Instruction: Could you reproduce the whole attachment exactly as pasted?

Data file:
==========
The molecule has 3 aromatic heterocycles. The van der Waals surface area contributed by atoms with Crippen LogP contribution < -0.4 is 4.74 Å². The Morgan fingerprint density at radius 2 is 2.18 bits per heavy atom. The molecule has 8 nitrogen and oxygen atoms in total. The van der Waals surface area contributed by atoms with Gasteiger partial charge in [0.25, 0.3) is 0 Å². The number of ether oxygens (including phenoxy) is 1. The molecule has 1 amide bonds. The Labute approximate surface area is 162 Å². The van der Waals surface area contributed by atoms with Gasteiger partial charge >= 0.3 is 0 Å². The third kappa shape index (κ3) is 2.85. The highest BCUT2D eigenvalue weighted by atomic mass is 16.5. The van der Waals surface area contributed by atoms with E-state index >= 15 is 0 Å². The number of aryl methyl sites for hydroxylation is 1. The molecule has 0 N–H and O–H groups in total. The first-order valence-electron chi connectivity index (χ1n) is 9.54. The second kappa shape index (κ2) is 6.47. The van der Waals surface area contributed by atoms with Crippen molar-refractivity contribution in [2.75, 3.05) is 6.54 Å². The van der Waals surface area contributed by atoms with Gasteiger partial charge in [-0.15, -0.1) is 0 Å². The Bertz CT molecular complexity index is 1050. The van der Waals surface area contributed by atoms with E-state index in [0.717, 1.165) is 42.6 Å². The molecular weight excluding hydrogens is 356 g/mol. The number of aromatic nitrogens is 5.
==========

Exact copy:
The molecule has 3 aromatic heterocycles. The van der Waals surface area contributed by atoms with Crippen LogP contribution < -0.4 is 4.74 Å². The Morgan fingerprint density at radius 2 is 2.18 bits per heavy atom. The molecule has 8 nitrogen and oxygen atoms in total. The van der Waals surface area contributed by atoms with Gasteiger partial charge in [0.25, 0.3) is 0 Å². The number of ether oxygens (including phenoxy) is 1. The molecule has 1 amide bonds. The Labute approximate surface area is 162 Å². The van der Waals surface area contributed by atoms with Gasteiger partial charge >= 0.3 is 0 Å². The third kappa shape index (κ3) is 2.85. The highest BCUT2D eigenvalue weighted by atomic mass is 16.5. The van der Waals surface area contributed by atoms with E-state index >= 15 is 0 Å². The number of aryl methyl sites for hydroxylation is 1. The molecule has 0 N–H and O–H groups in total. The first-order valence-electron chi connectivity index (χ1n) is 9.54. The second kappa shape index (κ2) is 6.47. The van der Waals surface area contributed by atoms with Crippen molar-refractivity contribution in [2.75, 3.05) is 6.54 Å². The van der Waals surface area contributed by atoms with Gasteiger partial charge in [-0.15, -0.1) is 0 Å². The Bertz CT molecular complexity index is 1050. The van der Waals surface area contributed by atoms with E-state index in [0.717, 1.165) is 42.6 Å². The molecular weight excluding hydrogens is 356 g/mol. The number of aromatic nitrogens is 5.